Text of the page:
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WHS vs QNAP TS-209 RRS feed

  • Question

  • I'm trying to decide between building a WHS box or going with the QNAP TS-209 .

    Why do I want either?
    1. RAID 1 secure shared storage of pictures/video/music.
    2. RAID 1 secure backup
    3. DLNA server to play content through my PS3
    4. Other features like web server, remote access, unattended downloads, etc are nice but now required.
    What sort of WHS box would I build?
    1. 1GHZ fanless Via C7 CPU for low power and low noise (one of SN/EN/LN)
    2. 2 x 500GB 3.5" 7200rpm 16MB SATAII drives (one of the energy efficient models available)
    3. 1GB DDR2 533MHz SDRAM
    4. Compact case: have been salivating over the Chenbro ES34069
    I'm only interested in RAID 1 for basic data security (there is a QNAP TS-409 for those who want 4 drives and RAID 5).

    What I like about WHS software:
    1. cluster level single-instance store backups very efficient
    What I like about DIY WHS hardware:
    1. If I go with SN10000EG and 4-drive case I have an upgrade path to RAID 5 (not sure how easy to move the files though)
    What I like about QNAP TS-209
    1. Price looks pretty competetive: $360 + $200 for drives
    2. Supports cluster-level single-instance store backups
    3. Smart power management (it goes to sleep)
    4. Doesn't tie me to Windows (although that's the only thing I presently use anyway)
    5. Includes niceties like real WebServer (PHP/MySQL), iTunes server, FTP/SSH access, hackability due to Linux platform
    What I'm worried about on QNAP TS-209
    1. Linux based so native file system is not NTFS.  Does this mean that performance of backups and shared storage will suffer?
    I will mostly access my files through 802.11g (eventually 802.11n) so maybe this is a moot point as they will throttle everything anyway?

    Your thoughts pro and con are appreciated.
    Friday, February 15, 2008 9:57 PM

Answers

  • To put that into perspective, I'm running two WHS units since beta, and have built over 20 others for customers. NOT ONE has suffered from any data loss. There were a very small number of people who did suffer from that data loss and the current beta of the Power Pack fixes that and other issues.

    Also note that a Raid 1 setup doesn't give you any data security at all. The only thing it provides, is continuity of use. Any data loss, like deleting a file inadvertently, is deleted from both drives at the same time.

    Don't forget also, that the SMB that just about all these NAS's use, (and I use them extensively myself), isn't a standard as Microsoft only ever designed this for internal use. There have been reports where restores from a NAS has failed because of unknown problems which relate to their own interpretation to the SMB protocol.

     

    However, after saying that, it really depends on what you want to use it for and does the extra power draw of WHS compared to a NAS justify it's flexability.

     

    Colin

     

    Tuesday, July 15, 2008 6:19 PM

All replies


  • You should check out the review and performance charts over at smallnetbuilder.

    http://www.smallnetbuilder.com/component/option,com_nas/Itemid,190/chart,18/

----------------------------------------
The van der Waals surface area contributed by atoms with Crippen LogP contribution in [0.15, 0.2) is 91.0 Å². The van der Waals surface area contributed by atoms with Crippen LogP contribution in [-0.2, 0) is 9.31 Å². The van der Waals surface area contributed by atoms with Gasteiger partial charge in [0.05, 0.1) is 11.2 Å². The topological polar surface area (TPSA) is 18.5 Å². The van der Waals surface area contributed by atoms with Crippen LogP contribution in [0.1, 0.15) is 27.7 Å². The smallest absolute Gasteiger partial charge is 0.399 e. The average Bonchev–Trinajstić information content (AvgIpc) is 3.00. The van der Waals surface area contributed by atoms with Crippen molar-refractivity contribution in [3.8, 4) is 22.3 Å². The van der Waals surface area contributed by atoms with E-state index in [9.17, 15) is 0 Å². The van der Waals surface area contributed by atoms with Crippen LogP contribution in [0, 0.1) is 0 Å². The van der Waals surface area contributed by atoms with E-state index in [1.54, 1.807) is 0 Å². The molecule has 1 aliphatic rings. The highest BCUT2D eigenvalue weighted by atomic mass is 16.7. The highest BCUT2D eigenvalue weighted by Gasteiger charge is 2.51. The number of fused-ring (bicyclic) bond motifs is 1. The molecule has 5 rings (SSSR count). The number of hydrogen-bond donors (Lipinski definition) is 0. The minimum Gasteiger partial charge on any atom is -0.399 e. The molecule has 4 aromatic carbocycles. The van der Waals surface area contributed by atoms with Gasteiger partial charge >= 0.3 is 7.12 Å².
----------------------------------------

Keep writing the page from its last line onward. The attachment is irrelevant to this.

WHS using one drive will trounce almost all performance numbers for most NAS drives in terms of performance.  Using two or more drives you'll get comparable performance with a dedicated NAS drive.

    In terms of support, hopefully WHS will be around for the next few years and Microsoft will continue to offer patches and upgrades to it.  A dedicated device will suffer when the company releases the new version of the hardware.  Firmware updates will become far and few between.

    WHS lets you upgrade all aspects of your hardware, a dedicated NAS will only allow you to upgrade the drives easily.

    My home network journey started with the dlink dns-323 and has progressed to me using WHS.  I would guess that's going to be the same for anyone that searches for increased performance and features.


    Friday, February 15, 2008 10:14 PM
  • QNAP's box is sexy with good sepc.

    Power-saving is another advantage of Linux embedded system-based compare with the X86 ones. 

    There is a active QNAP forum with continuous support.

    The built-in Twonkymedia UPnP/DLNA server is also good as a home streaming server.

     

    Saturday, February 16, 2008 1:02 AM
  • Don't bother with WHS just yet.

    I used it for a while and found that it to be buggy, losing all data on more than one occasion. This is the last thing you want for your important data.

    Go with a tried and tested Linux box that just works rather than new software that has only just come out of beta.

     

    Tuesday, July 15, 2008 12:20 PM
  • To put that into perspective, I'm running two WHS units since beta, and have built over 20 others for customers. NOT ONE has suffered from any data loss. There were a very small number of people who did suffer from that data loss and the current beta of the Power Pack fixes that and other issues.

    Also note that a Raid 1 setup doesn't give you any data security at all. The only thing it provides, is continuity of use. Any data loss, like deleting a file inadvertently, is deleted from both drives at the same time.

    Don't forget also, that the SMB that just about all these NAS's use, (and I use them extensively myself), isn't a standard as Microsoft only ever designed this for internal use. There have been reports where restores from a NAS has failed because of unknown problems which relate to their own interpretation to the SMB protocol.

     

    However, after saying that, it really depends on what you want to use it for and does the extra power draw of WHS compared to a NAS justify it's flexability.

     

    Colin

     

    Tuesday, July 15, 2008 6:19 PM